Spectrum sponsors “Safe Zone” workshops

Justin Law

Spectrum, the gay-straight alliance on campus, will be sponsoring the “Safe Zone” workshop on Saturday with help from SGA.

The workshop is designed to help educate students on the Gay  Lesbian Bisexual Transexual (GLBT) community and ways of helping those students feel safe on campus.

“This is definitely a social justice issue,” said Stephanie Young, advisor to Spectrum. “There is this concern that needs to be addressed….We’re trying to create an environment from the ground up.”

Young said raising awareness and giving students resources are some of the major goals with the training. She hopes this helps students who may not be very knowledgeable about the GLBT community.

One of the goals of Spectrum on campus is to get students involved who are straight and either want information about the issue or want to support in some way.

“I’m also hoping that people who are not really sure how they feel about this issue show up,” said Jazmyn Gideon, president of Spectrum. “It’s [Spectrum] not just a club for gay people.”

Gideon said the training would also be helpful for resident assistants looking to be able to better help residents.

Both Young and Gideon said they have received lots of positive feedback from both students and faculty. A faculty-training program will be taking place in the spring.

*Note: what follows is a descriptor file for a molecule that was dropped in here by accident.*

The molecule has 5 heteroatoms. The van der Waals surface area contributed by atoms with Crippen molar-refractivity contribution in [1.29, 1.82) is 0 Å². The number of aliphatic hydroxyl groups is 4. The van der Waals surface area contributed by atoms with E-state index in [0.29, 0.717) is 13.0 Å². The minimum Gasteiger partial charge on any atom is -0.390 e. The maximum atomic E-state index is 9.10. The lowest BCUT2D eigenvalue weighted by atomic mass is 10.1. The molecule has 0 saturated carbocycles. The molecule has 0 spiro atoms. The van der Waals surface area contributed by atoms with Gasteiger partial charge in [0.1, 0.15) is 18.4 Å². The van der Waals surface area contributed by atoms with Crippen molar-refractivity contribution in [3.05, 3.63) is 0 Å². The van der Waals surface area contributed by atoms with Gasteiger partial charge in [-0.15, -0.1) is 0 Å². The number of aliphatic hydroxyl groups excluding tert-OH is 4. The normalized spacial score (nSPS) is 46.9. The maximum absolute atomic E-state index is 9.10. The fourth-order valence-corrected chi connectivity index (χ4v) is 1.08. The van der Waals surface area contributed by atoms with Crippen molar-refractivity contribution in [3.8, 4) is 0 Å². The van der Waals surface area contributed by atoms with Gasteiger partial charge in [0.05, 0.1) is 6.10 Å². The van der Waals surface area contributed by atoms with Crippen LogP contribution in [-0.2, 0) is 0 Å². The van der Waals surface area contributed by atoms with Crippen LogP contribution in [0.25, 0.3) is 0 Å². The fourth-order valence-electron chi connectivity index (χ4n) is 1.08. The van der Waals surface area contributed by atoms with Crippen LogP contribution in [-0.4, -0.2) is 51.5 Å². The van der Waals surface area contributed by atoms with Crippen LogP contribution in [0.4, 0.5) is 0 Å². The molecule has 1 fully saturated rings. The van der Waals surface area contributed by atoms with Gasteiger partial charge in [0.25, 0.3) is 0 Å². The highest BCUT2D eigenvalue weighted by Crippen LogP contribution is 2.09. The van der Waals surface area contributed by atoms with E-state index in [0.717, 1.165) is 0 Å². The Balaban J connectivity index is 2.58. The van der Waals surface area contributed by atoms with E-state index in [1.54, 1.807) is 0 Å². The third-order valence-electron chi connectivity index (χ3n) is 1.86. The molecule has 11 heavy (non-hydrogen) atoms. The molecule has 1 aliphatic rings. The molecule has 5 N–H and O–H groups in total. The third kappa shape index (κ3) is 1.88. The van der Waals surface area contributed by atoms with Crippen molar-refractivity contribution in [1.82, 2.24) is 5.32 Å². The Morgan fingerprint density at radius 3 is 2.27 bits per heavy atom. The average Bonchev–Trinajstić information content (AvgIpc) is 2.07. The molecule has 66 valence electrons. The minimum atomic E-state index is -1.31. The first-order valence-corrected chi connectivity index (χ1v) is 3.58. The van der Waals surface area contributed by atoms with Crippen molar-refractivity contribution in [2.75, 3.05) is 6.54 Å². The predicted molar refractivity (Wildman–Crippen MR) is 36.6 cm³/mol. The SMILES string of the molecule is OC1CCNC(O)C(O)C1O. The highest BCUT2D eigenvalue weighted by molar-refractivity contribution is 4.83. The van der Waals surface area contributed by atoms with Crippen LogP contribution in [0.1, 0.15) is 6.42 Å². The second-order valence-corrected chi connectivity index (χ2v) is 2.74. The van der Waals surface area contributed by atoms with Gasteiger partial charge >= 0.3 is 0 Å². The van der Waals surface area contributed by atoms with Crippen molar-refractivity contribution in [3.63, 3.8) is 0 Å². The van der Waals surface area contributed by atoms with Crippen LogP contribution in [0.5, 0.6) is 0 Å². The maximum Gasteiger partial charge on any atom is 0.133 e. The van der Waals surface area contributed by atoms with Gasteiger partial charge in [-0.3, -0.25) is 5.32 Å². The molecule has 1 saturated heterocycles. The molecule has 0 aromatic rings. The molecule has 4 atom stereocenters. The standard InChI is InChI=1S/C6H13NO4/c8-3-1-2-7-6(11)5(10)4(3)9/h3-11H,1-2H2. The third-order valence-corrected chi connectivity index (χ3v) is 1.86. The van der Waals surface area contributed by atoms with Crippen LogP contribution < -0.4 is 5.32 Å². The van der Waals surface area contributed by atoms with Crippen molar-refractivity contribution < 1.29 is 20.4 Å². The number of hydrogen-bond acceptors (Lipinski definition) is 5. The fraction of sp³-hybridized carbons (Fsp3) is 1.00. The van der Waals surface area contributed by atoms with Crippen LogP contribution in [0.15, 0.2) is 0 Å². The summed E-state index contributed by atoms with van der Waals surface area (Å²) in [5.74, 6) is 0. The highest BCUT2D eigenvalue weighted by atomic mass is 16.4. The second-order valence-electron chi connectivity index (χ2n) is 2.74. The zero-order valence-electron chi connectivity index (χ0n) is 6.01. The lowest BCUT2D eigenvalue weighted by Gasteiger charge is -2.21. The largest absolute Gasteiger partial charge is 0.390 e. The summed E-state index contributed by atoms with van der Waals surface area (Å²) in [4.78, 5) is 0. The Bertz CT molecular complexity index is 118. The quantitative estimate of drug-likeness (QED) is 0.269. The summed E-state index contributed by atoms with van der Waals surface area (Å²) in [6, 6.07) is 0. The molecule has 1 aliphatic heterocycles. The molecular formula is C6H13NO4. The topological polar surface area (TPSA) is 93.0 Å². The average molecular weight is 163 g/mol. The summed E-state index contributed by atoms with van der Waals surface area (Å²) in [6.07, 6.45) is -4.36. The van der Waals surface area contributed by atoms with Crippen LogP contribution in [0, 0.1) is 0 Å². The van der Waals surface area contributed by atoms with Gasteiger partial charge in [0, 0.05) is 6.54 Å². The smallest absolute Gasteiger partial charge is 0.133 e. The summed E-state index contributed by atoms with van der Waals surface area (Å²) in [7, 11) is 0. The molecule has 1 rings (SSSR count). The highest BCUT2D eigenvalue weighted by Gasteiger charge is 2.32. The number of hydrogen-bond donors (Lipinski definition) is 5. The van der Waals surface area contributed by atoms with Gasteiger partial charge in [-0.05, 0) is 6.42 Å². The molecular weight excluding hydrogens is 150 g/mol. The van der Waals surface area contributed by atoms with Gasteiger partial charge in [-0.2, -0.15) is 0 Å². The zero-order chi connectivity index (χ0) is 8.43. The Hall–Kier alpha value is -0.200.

“I want to be more able to deal with problems the GLBT community faces in the future,” said Elliot Howard, Spectrum member. “I hope this program will open people’s minds. I hope it increases tolerance on campus.”

The training will include topics such as how to become a straight ally, issues of bullying and harassment, understanding the concepts of gender identity and other related subjects.

Only 75 slots were available for the training, and all 75 have been filled. Young said advertisements were posted around campus, but the majority of people probably heard about it by word of mouth.

Young also said the recent reports of suicides in the news may have made people think about the effects of bullying on USI’s campus, and feel the need to help.

Even though all the slots are filled, Gideon said there are still several ways for students to help. The major step is to become knowledgeable about the topic. Students can also attend Spectrum or other human rights-based groups.

“If you can’t come, try to get informed,” said Gideon.